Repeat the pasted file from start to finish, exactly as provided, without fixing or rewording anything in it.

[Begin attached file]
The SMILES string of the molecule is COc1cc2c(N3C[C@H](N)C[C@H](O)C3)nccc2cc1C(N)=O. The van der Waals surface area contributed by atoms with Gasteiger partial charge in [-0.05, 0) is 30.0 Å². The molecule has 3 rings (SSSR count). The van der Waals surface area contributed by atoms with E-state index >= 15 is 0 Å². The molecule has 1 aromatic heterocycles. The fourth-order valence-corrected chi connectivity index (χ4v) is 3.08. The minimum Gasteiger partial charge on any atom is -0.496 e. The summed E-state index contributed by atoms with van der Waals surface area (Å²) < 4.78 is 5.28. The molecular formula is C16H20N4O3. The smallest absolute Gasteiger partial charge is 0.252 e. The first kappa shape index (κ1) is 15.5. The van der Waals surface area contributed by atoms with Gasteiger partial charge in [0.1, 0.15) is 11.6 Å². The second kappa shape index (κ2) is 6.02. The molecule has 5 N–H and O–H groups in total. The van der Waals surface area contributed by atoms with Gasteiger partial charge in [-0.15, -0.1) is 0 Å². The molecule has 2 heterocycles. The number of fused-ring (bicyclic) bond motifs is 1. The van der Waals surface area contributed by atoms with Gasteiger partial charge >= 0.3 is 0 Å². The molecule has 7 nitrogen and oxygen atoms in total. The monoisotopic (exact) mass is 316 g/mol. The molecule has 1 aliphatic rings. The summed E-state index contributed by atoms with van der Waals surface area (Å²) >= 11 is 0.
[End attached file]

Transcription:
The SMILES string of the molecule is COc1cc2c(N3C[C@H](N)C[C@H](O)C3)nccc2cc1C(N)=O. The van der Waals surface area contributed by atoms with Gasteiger partial charge in [-0.05, 0) is 30.0 Å². The molecule has 3 rings (SSSR count). The van der Waals surface area contributed by atoms with E-state index >= 15 is 0 Å². The molecule has 1 aromatic heterocycles. The fourth-order valence-corrected chi connectivity index (χ4v) is 3.08. The minimum Gasteiger partial charge on any atom is -0.496 e. The summed E-state index contributed by atoms with van der Waals surface area (Å²) < 4.78 is 5.28. The molecular formula is C16H20N4O3. The smallest absolute Gasteiger partial charge is 0.252 e. The first kappa shape index (κ1) is 15.5. The van der Waals surface area contributed by atoms with Gasteiger partial charge in [0.1, 0.15) is 11.6 Å². The second kappa shape index (κ2) is 6.02. The molecule has 5 N–H and O–H groups in total. The van der Waals surface area contributed by atoms with Gasteiger partial charge in [-0.15, -0.1) is 0 Å². The molecule has 2 heterocycles. The number of fused-ring (bicyclic) bond motifs is 1. The van der Waals surface area contributed by atoms with Gasteiger partial charge >= 0.3 is 0 Å². The molecule has 7 nitrogen and oxygen atoms in total. The monoisotopic (exact) mass is 316 g/mol. The molecule has 1 aliphatic rings. The summed E-state index contributed by atoms with van der Waals surface area (Å²) >= 11 is 0.